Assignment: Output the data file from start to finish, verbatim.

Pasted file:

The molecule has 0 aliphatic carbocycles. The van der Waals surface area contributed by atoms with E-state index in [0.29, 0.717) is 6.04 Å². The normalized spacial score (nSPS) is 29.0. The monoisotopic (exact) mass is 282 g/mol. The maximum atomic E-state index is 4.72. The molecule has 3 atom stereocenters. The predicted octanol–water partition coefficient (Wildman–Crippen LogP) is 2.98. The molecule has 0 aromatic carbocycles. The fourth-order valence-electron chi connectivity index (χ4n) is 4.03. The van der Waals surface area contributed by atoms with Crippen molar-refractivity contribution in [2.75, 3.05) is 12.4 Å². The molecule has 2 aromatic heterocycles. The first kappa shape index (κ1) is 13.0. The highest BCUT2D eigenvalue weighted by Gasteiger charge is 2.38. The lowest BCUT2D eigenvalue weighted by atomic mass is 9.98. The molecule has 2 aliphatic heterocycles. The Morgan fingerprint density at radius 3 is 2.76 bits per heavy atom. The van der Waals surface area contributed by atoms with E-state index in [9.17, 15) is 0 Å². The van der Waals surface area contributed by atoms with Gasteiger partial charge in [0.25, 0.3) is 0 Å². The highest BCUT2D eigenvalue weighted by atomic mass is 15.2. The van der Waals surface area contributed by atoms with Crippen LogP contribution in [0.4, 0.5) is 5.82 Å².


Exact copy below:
The molecule has 0 aliphatic carbocycles. The van der Waals surface area contributed by atoms with E-state index in [0.29, 0.717) is 6.04 Å². The normalized spacial score (nSPS) is 29.0. The monoisotopic (exact) mass is 282 g/mol. The maximum atomic E-state index is 4.72. The molecule has 3 atom stereocenters. The predicted octanol–water partition coefficient (Wildman–Crippen LogP) is 2.98. The molecule has 0 aromatic carbocycles. The fourth-order valence-electron chi connectivity index (χ4n) is 4.03. The van der Waals surface area contributed by atoms with Crippen molar-refractivity contribution in [2.75, 3.05) is 12.4 Å². The molecule has 2 aromatic heterocycles. The first kappa shape index (κ1) is 13.0. The highest BCUT2D eigenvalue weighted by Gasteiger charge is 2.38. The lowest BCUT2D eigenvalue weighted by atomic mass is 9.98. The molecule has 2 aliphatic heterocycles. The Morgan fingerprint density at radius 3 is 2.76 bits per heavy atom. The van der Waals surface area contributed by atoms with E-state index in [9.17, 15) is 0 Å². The van der Waals surface area contributed by atoms with Gasteiger partial charge in [0.25, 0.3) is 0 Å². The highest BCUT2D eigenvalue weighted by atomic mass is 15.2. The van der Waals surface area contributed by atoms with Crippen LogP contribution in [0.4, 0.5) is 5.82 Å².